New guidelines


On 20 January 2022, the Organisation for Economic Co-operation and Development (OECD) released a new version of the Transfer Pricing Guidelines for Multinational Enterprises and Tax Administrations (the OECD Guidelines). These guidelines provide guidance on the application of the "arm's length principle" for the valuation of cross-border transactions between associated enterprises. The OECD Guidelines give taxpayers a framework for their transfer pricing analysis and are followed by many tax administrations, including the Luxembourg tax authorities.

New guidelines

The new version of the OECD Guidelines replaces the 2017 edition of the guidelines. The 2022 version does not provide any new features as such; however, it consolidates into a single publication all changes that have been made since 2017.

Three important pieces of guidance have been incorporated:

  • The new guidance on financial transactions,(1) which was the first OECD guidance to address transfer pricing aspects and the application of the arm's length principle to financial transactions. This guidance is now included in Chapter I and in the new Chapter X of the OECD Guidelines.
  • The 2018 revised guidance on the transactional profit split method,(2) providing clarifications on when and how the profit split methods might be applied, as well as a number of examples to illustrate its application in practice. This revised guidance can now be found in Chapter II and Annex II to Chapter II of the OECD Guidelines.
  • The 2018 guidance on the treatment of hard-to-value intangibles,(3) intended to provide a common understanding and practice among tax administrations on the application of adjustments under the hard-to-value-intangibles approach. This guidance is incorporated in a new Annex II to Chapter VI of the OECD Guidelines.

Moreover, the new version incorporates consistency changes that have been made to the rest of the guidelines.

Although the new the OECD Guidelines do not introduce major changes to the transfer pricing principles, taxpayers should be aware of them and should continue to monitor future changes to these guidelines in order to ensure their compliance with the arm's length principle.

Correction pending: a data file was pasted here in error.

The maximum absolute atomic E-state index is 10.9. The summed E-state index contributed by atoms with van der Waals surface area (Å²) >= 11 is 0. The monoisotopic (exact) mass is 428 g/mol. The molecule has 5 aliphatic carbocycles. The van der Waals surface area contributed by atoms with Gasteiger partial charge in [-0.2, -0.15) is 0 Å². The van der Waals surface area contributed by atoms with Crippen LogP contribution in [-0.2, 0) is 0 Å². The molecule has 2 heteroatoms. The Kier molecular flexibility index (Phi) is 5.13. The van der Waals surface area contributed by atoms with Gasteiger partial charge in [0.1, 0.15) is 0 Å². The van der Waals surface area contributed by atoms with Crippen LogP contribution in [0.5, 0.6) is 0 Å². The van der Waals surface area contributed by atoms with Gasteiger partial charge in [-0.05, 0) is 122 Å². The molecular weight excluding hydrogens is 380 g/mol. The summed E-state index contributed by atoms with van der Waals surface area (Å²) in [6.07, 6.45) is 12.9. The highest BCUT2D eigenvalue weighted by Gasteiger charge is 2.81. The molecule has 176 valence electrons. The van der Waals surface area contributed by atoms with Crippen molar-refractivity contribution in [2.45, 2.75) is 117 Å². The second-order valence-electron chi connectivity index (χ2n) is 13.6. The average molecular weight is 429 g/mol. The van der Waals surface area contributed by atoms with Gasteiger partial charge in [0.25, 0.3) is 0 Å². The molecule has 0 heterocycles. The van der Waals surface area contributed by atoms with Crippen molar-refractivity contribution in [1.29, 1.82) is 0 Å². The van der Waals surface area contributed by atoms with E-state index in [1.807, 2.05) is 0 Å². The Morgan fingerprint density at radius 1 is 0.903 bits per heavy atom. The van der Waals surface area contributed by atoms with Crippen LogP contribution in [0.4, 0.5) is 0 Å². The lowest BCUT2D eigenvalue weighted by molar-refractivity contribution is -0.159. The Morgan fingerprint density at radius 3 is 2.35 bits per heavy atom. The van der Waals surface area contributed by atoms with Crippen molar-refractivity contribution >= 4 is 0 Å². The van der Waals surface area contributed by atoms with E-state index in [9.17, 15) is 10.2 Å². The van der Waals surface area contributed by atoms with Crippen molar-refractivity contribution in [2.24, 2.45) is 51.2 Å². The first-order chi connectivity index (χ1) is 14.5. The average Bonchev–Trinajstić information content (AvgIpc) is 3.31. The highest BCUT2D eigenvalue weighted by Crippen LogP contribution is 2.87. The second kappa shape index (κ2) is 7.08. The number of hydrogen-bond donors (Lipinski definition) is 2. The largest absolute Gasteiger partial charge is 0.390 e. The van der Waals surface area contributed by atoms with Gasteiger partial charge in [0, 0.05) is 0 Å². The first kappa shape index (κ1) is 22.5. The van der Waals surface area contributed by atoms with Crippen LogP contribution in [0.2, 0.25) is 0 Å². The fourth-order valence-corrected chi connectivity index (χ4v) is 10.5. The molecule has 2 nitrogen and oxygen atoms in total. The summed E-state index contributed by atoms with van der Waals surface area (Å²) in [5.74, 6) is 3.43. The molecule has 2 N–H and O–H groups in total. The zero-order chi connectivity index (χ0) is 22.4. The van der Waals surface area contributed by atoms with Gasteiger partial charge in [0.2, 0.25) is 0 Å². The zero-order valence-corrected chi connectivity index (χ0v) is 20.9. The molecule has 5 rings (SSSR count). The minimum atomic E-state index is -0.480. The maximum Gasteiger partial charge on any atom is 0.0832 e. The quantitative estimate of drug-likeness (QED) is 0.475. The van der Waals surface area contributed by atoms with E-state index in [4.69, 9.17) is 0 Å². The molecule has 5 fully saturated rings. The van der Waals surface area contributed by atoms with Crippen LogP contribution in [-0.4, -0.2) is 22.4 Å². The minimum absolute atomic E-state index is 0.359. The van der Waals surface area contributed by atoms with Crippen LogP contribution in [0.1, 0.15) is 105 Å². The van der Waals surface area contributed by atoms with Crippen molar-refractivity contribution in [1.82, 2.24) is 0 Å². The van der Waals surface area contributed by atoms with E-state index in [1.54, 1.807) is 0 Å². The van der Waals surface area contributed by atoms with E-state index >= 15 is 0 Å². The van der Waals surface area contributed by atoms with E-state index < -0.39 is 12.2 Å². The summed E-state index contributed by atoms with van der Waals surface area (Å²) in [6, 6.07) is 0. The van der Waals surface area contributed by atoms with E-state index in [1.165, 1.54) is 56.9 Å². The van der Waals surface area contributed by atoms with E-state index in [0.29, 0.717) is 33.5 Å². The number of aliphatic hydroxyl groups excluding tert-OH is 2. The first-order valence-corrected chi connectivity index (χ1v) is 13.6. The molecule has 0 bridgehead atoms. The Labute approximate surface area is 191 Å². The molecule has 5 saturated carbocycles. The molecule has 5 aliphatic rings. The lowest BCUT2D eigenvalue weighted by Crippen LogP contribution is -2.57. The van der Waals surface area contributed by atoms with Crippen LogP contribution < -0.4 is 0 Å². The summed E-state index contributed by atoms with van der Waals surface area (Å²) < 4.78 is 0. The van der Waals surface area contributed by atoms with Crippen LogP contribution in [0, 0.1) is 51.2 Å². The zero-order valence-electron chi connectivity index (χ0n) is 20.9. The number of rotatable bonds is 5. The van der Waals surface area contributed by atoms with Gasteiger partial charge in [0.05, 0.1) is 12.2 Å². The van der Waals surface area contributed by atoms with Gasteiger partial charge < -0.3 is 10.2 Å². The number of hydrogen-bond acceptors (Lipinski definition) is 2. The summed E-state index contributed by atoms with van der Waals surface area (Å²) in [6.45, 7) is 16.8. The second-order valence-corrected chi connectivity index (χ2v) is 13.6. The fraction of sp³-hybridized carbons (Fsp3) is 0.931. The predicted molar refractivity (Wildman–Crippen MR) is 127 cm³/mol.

The adoption of the new guidance on financial transactions is particularly relevant for companies operating in Luxembourg, especially for those involved in financing activities such as investment funds, or banking activities, as they may often be involved in transactions falling under the scope of the new guidance. In this context, the arm's length principle applies to determine what should be treated as debt for tax purposes, as opposed to equity. Intra-group loans should be analysed considering both lenders' and borrowers' perspective. Special consideration should be given to the creditworthiness of the borrowing entities by applying credit ratings either on a standalone basis or a group credit rating if the standalone rating is not available.

Although these provisions are not considered binding law, Luxembourg tax authorities follow and apply the OECD Guidelines. Therefore, the application of these provisions gives opportunity to tax administrations to recharacterise intra-group loans into equity, deny interest deductions and apply withholding tax where relevant. It is, therefore, strongly recommended that taxpayers ensure the alignment of their intercompany financial transactions to the arm's length principle.

On the other hand, Luxembourg companies should also be aware of the revised guidance on the transactional profit split method, especially if they are involved in highly integrated business operations. This method will typically be relevant for companies dealing with intangible assets such as intellectual property, involved in the provision of research and development (R&D) services or marketing services.

However, the profit split method is also relevant in the context of fund management services where highly specialised management services are provided by various parties in such an integrated manner that it is not possible to remunerate them separately.

Finally, the revised OECD approach on hard-to-value intangibles (HTVI) may be particularly relevant for companies involved in the transfer of intangibles or rights in intangibles for which no comparable exists at the time of the valuation, such as highly innovative or first-of-its kind products, developed by companies performing R&D activities. When determining the arm's length ex ante value of a so-called HTVI, the OECD Guidelines allow the use of ex post results of the use of an intangible. This approach can be used by taxpayers and tax administrations.

For further information on this topic please contact Frédéric Feyten or Imelda Navarro Arroyo at CMS Luxembourg by telephone (+352 26 27 53-1) or email ([email protected] or [email protected]). The CMS Luxembourg website can be accessed at


(1) OECD report "Transfer Pricing Guidance on Financial Transactions" released on 11 February 2020.

(2) OECD report "Revised Guidance on the Application of the Transactional Profit Split Method" released on 21 June 2018.

(3) OECD report "Guidance for Tax Administrations on the Application of the Approach to Hard-to-Value Intangibles" released on 21 June 2018.